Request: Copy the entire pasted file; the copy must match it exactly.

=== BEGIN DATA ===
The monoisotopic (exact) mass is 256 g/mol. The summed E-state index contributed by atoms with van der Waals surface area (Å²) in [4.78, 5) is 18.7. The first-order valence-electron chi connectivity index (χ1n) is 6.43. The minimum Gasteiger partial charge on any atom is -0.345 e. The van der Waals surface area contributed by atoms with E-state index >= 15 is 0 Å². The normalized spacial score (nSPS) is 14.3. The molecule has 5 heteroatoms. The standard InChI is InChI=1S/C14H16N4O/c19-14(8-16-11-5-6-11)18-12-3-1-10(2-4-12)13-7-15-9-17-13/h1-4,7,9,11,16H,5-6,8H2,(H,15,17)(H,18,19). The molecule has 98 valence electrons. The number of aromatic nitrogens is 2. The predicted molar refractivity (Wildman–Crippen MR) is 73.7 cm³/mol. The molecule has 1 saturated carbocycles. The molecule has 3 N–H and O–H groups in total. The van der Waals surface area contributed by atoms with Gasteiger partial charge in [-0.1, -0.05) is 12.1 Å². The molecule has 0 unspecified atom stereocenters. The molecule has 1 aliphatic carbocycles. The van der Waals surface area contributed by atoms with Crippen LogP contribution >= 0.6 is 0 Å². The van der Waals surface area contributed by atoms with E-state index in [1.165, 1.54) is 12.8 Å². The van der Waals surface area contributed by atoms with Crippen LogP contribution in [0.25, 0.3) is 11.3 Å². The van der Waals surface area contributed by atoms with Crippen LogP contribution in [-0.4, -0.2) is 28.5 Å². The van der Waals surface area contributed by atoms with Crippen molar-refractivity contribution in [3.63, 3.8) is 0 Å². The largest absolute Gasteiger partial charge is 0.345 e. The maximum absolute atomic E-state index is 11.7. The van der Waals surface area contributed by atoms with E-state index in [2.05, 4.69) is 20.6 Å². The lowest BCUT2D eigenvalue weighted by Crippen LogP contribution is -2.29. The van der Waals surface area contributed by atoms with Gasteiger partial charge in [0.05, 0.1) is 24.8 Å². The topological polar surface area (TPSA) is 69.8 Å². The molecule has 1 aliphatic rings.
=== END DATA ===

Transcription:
The monoisotopic (exact) mass is 256 g/mol. The summed E-state index contributed by atoms with van der Waals surface area (Å²) in [4.78, 5) is 18.7. The first-order valence-electron chi connectivity index (χ1n) is 6.43. The minimum Gasteiger partial charge on any atom is -0.345 e. The van der Waals surface area contributed by atoms with E-state index >= 15 is 0 Å². The normalized spacial score (nSPS) is 14.3. The molecule has 5 heteroatoms. The standard InChI is InChI=1S/C14H16N4O/c19-14(8-16-11-5-6-11)18-12-3-1-10(2-4-12)13-7-15-9-17-13/h1-4,7,9,11,16H,5-6,8H2,(H,15,17)(H,18,19). The molecule has 98 valence electrons. The number of aromatic nitrogens is 2. The predicted molar refractivity (Wildman–Crippen MR) is 73.7 cm³/mol. The molecule has 1 saturated carbocycles. The molecule has 3 N–H and O–H groups in total. The van der Waals surface area contributed by atoms with Gasteiger partial charge in [-0.1, -0.05) is 12.1 Å². The molecule has 0 unspecified atom stereocenters. The molecule has 1 aliphatic carbocycles. The van der Waals surface area contributed by atoms with Crippen LogP contribution >= 0.6 is 0 Å². The van der Waals surface area contributed by atoms with E-state index in [1.165, 1.54) is 12.8 Å². The van der Waals surface area contributed by atoms with Crippen LogP contribution in [0.25, 0.3) is 11.3 Å². The van der Waals surface area contributed by atoms with Crippen LogP contribution in [-0.4, -0.2) is 28.5 Å². The van der Waals surface area contributed by atoms with Crippen molar-refractivity contribution in [3.63, 3.8) is 0 Å². The largest absolute Gasteiger partial charge is 0.345 e. The maximum absolute atomic E-state index is 11.7. The van der Waals surface area contributed by atoms with E-state index in [2.05, 4.69) is 20.6 Å². The lowest BCUT2D eigenvalue weighted by Crippen LogP contribution is -2.29. The van der Waals surface area contributed by atoms with Gasteiger partial charge in [0.05, 0.1) is 24.8 Å². The topological polar surface area (TPSA) is 69.8 Å². The molecule has 1 aliphatic rings.